Obama offers "rough sketch" of foreign policy for second term; 100th Tibetan monk self-immolates to protest Chinese rule over Tibet; Muslim insurgents killed during raid on Thai military base; Mexican president presents crime prevention plan; NATO air strike kills civilians in Afghanistan; and more
Top of the Agenda: Obama Sheds Light on Foreign Policy in State of the Union
In a State of the Union address dominated by issues including the economy, gun control, and immigration, U.S. President Barack Obama offered what analysts called a rough sketch of foreign policy initiatives for his second term. On Syria (FP), he pledged to "keep the pressure" on the regime and "support opposition leaders"--a contrast to his remarks on the regime from last year's speech. The president chastised North Korea (TIME) for its nuclear test earlier in the day, saying the move "will only isolate them further." And on Iran, Obama stopped short of calling for direct talks, deferring to a "diplomatic solution." He also annouced the drawdown of more than half of the remaining U.S. troops from Afghanistan--some 34,000--by the end of next year.
"This is the new American way of war: 'leading from behind' with smart bombs, surveillance, and logistical support in Libya and Mali; or 'advising and assisting' local armies waging their own fights against insurgents in Yemen and Uganda--but decidedly not sending tens of thousands of U.S. troops to launch an invasion or to rebuild societies afterward. In other words, no more Afghanistans," writes Fred Kaplan for Slate.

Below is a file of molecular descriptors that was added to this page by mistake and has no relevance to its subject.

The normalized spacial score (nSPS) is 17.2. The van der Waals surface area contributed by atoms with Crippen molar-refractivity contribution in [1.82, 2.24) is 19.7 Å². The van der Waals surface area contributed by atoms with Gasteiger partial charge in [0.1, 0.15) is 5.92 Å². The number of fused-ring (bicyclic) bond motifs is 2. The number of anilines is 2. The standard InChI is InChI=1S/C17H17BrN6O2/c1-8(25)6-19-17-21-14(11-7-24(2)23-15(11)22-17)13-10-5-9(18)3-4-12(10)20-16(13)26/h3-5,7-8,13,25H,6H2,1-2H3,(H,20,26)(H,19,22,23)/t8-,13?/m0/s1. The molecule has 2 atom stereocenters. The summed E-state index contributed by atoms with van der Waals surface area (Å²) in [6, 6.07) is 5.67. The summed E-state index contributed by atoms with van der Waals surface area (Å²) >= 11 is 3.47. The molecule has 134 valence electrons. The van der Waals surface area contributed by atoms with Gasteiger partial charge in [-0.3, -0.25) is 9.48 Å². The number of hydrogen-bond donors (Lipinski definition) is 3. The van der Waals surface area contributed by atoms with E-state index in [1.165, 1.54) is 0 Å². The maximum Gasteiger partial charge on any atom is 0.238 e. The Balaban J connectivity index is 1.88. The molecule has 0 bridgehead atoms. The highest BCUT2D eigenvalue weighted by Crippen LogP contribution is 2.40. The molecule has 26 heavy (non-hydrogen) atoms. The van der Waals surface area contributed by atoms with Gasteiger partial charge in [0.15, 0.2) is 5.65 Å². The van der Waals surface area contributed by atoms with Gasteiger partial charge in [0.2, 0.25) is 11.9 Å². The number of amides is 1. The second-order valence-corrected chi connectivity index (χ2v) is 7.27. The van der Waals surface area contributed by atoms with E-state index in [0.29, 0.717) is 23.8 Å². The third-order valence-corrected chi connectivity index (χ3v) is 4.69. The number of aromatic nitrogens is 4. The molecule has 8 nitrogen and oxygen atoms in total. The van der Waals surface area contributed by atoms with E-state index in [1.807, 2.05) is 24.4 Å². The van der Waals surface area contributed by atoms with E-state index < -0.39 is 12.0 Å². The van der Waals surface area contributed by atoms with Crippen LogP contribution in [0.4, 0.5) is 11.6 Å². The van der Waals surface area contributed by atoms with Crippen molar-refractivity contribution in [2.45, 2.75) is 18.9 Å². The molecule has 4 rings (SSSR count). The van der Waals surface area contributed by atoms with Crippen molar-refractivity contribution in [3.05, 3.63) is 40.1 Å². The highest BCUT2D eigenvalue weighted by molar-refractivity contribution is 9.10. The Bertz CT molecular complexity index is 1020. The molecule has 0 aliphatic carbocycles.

"Much of the foreign policy segment of the speech was defined by what he didn't mention: for the first time since the U.S. invasion a decade ago, a U.S. President did not mention Iraq in a State of the Union address. Obama was mum on the controversial Keystone-pipeline decision with Canada, Middle East peace, the pivot to Asia and closing Guantánamo. Most notably, he did not utter the words war on terror," writes Jay Newton-Small for TIME.
"President Barack Obama's speech Tuesday night further raised hopes that he is prepared to take action on climate change--but probably not right away. Instead, the president put most of the onus on an all-but-paralyzed Congress, with the threat that if lawmakers don't act, Obama will order agencies across his administration to come up with ways to address global warming 'for the sake of our children and our future,'" writes Darren Goode for Politico.
One Hundredth Tibetan Monk Self-Immolates
A Tibetan monk set himself on fire at a Kathmandu restaurant on Wednesday in the hundredth case (AFP) of self-immolation since the wave of protests against Chinese rule began in 2009. The cases are seen as a sign of desperation among Tibetans over perceived religious persecution.
THAILAND: A raid on a Thai military base killed sixteen Muslim insurgents (Reuters) on Wednesday in the deadliest violence in the country's south in nine years, marking a dangerous escalation of one of Asia's least-known conflicts.
Mexican president presents crime-prevention plan
NATO airstrike kills civilians in Afghanistan
This is an excerpt of the CFR.org Daily News Brief. The full version is available on CFR.org.